A US$66 million deffered letter of credit established by the management of Merchant Bank to a state institution for the lifting of light crude oil to support the country’s power generation is causing some stormy waves within the bank’s board.
The controversy stems from the allegation that the facility was issued without due process, an accusation the Managing Director, Mr Peter Illiasu, an experienced banker has flatly refuted, saying the right procedures were followed.
The facility, which was granted to the Volta River Authority (VRA) for the procurement of light crude oil for the generation of electricity, was supported by the Ghana Government’s promissory note issued by the Ministry of Finance.
So far, more than GH¢38 million has been released on behalf of the authority towards retiring the facility on maturity.
The residual amount is being syndicated with participation from other local banks.
But the transaction has stirred some boardroom wranglings within the bank and the disagreements reached its peak when Mrs Marian Banor, Board Chair of Merchant Bank, on September 1 verbally asked the managing director to resign or be fired.
The 48-year-old managing director has since August 30 not reported for work. Accusations levelled against the managing director include allegations that he granted a GH¢500,000 loan facility to himself for the purchase of a house without going through the due processes of loan disbursement.
But Mr Illiasu has flatly rejected those accusations and challenged his critics to provide evidence of a pesewa he granted to himself as a loan.
“It is unethical; it is unprofessional for a banker with these years of experience to bypass the processes and grant loans to myself in such a reckless manner,” he yelled in a telephone interview with the Graphic Business.
“I am not sure what some people are up to and to come up with such a big lie that cannot pass through any test is what baffles me,” adding that “let them proof it and I’m not sure they will find any shred of evidence or document to support their claim”.
Mr Illiasu will not comment on his relationship with the board chair except to say “we have a good working relationship, she is a nice person”, adding that “somebody might have have misinformed her”.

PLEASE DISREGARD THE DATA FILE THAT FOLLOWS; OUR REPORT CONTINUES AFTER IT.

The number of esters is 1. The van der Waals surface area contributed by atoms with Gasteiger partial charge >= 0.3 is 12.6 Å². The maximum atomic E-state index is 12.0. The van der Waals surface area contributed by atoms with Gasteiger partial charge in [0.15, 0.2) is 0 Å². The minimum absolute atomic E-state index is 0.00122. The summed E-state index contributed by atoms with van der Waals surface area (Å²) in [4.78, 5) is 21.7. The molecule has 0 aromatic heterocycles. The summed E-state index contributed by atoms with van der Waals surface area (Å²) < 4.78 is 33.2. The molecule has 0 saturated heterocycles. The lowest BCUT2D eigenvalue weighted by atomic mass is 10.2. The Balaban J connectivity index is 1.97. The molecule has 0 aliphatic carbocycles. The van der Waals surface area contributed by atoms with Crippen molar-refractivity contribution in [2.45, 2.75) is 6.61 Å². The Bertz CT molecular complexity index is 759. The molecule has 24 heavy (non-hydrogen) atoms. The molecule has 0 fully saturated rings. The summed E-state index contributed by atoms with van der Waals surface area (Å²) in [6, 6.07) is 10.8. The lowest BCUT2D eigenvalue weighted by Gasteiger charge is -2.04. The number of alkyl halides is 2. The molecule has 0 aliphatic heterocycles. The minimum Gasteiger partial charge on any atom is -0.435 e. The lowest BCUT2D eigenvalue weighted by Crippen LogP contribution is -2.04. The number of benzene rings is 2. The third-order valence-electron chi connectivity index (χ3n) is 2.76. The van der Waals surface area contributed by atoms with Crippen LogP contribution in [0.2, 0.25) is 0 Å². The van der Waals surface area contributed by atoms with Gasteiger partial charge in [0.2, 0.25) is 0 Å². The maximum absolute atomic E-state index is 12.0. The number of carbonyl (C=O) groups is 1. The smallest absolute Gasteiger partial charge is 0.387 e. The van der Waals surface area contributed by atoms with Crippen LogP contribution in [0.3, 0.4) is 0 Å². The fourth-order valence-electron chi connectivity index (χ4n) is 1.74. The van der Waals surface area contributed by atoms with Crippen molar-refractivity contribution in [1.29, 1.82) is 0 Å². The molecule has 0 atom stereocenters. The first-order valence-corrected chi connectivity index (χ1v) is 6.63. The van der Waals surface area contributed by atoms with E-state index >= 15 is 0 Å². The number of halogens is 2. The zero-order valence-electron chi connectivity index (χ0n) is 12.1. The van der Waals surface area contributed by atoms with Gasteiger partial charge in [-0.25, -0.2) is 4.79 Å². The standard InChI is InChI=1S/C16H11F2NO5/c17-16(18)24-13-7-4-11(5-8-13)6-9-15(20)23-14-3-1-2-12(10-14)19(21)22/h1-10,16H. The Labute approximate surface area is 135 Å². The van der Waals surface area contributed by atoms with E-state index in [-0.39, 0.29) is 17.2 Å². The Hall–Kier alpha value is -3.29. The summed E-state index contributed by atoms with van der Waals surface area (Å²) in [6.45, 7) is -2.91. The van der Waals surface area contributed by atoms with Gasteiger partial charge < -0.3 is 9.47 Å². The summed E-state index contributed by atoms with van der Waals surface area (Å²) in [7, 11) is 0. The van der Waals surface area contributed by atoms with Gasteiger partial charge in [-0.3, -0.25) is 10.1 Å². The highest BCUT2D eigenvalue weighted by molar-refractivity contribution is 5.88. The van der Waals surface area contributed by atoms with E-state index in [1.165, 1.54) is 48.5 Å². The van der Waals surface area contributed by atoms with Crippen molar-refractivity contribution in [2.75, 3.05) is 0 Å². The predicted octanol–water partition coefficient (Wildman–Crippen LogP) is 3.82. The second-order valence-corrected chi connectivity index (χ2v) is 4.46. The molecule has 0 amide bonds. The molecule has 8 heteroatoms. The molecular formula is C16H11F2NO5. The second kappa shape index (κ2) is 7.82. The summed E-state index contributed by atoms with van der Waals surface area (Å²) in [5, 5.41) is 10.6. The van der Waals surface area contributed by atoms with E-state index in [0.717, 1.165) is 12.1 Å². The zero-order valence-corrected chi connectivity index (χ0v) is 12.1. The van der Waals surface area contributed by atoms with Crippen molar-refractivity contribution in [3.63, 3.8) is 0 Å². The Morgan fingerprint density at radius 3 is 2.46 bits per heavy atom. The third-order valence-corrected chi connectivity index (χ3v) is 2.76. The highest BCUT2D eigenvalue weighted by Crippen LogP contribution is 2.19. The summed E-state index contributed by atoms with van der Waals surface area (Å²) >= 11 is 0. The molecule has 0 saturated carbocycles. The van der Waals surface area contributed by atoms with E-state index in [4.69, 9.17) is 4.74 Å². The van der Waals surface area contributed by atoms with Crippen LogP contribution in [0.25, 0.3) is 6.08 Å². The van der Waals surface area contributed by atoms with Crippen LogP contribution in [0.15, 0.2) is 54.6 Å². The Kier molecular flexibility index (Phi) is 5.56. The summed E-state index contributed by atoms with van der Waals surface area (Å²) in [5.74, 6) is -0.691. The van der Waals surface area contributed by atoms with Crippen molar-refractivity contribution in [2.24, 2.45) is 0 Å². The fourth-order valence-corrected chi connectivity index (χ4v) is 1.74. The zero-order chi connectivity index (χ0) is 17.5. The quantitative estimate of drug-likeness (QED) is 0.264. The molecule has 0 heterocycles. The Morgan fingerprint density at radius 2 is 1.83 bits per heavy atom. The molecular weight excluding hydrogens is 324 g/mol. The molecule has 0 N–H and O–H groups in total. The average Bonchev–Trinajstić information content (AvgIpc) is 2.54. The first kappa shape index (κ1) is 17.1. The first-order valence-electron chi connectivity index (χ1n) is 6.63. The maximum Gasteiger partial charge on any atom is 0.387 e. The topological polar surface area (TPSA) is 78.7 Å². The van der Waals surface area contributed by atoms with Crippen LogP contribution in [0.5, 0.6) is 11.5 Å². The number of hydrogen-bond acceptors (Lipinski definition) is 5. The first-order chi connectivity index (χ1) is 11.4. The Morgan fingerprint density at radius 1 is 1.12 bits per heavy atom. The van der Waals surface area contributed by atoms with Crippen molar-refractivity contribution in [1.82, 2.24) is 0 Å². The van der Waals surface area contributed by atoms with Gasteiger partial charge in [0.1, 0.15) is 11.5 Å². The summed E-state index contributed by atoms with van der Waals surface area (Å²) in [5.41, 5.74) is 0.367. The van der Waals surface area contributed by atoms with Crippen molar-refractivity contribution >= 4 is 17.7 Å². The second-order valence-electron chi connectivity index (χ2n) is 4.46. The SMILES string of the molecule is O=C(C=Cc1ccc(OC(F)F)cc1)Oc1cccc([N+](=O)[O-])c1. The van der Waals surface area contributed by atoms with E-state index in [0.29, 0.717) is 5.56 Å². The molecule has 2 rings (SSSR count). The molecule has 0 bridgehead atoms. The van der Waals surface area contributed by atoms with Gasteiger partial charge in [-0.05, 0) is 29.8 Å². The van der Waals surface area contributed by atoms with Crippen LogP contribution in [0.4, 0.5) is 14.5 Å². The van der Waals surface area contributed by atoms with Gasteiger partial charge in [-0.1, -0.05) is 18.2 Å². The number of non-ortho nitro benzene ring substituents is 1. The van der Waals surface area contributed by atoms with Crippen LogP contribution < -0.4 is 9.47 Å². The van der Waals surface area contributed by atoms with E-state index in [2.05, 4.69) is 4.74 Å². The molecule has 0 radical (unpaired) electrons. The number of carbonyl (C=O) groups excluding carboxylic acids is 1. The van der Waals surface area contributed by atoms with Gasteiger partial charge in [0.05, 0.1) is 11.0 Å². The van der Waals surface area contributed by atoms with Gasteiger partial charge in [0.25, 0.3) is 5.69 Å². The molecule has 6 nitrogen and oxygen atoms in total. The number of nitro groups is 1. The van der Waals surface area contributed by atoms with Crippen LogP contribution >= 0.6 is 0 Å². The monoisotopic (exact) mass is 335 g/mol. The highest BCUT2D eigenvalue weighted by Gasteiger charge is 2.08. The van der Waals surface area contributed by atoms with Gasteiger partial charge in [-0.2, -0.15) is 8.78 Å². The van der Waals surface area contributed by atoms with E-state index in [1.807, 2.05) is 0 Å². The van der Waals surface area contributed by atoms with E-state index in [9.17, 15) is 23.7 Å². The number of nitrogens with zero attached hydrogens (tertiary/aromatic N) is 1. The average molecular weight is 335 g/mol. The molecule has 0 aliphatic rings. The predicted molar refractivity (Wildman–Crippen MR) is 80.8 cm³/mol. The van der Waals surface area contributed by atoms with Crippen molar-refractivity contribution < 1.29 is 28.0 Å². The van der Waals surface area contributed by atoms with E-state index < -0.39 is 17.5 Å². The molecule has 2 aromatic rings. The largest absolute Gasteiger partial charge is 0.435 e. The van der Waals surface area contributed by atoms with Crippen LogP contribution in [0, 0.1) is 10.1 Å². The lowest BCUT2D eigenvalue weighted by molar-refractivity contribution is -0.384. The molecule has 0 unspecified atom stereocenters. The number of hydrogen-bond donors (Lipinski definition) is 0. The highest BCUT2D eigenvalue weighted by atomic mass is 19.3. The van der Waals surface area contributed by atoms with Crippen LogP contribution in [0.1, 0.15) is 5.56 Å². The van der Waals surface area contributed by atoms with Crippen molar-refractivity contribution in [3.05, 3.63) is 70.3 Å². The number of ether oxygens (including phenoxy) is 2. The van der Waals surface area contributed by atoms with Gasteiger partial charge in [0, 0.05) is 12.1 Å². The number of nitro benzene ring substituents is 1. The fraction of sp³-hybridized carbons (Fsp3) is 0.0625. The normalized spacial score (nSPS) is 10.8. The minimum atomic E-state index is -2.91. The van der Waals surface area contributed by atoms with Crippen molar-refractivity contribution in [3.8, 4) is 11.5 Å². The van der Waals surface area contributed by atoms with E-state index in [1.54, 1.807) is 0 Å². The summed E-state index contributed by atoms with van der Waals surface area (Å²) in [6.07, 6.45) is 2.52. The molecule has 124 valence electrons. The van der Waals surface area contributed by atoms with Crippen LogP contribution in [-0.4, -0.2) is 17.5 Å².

Checks from a highly placed source at Merchant Bank has corroborated Mr Illiasu’s plea of innocence in the award of a loan to himself.
“I cannot confirm that the Managing Director awarded loans to himself, in fact we do not have those record in our loan books and I do not know where those stories are coming from”, the source said.
“But if he has granted loans to organisations, what was wrong with that, it is within his right”, the source said, quoting the bank’s credit policy on chapter three, section seven, sub-section (H) that mandates the managing director to approve excesses.
The banks’ financial statement sighted by the Graphic Business shows that, the bank which was a tier two bank when Mr Illiasu joined it in 2009, has since moved to a more prestigious tier one bank.
This means that the bank is more solvent with a huge capital base and has the capacity to conduct huge transactions and bigger investment and strategically positioning itself for the oil business.
According to the bank’s financial statement, the bank’s total deposits jumped from GH¢391,561 in September 2009 to more than GH¢723,387 in July 2010, representing an 84.7 per cent growth.
Current accounts deposits also increased from GH¢66,790,328 in 2009 to GH¢215,246,460 in July 2010, which also represents a 222.2 per cent growth over the period.
The banks’s savings accounts books also saw a 58 per cent growth from GH¢14,794,999 in September 2009 to GH¢23,431,921 in July 2010, while the loan deposit ratio was reduced from 106 per cent in September 2009 to 57 per cent in July 2010 much more than the industry average of 70 per cent.
Though the Managing Director has reportedly not been at post since Monday August 30, 2010, he maintains he had not resigned or been sacked.
Efforts to reach the board chairperson for her direct responeses proved futile.
Source: Graphic Business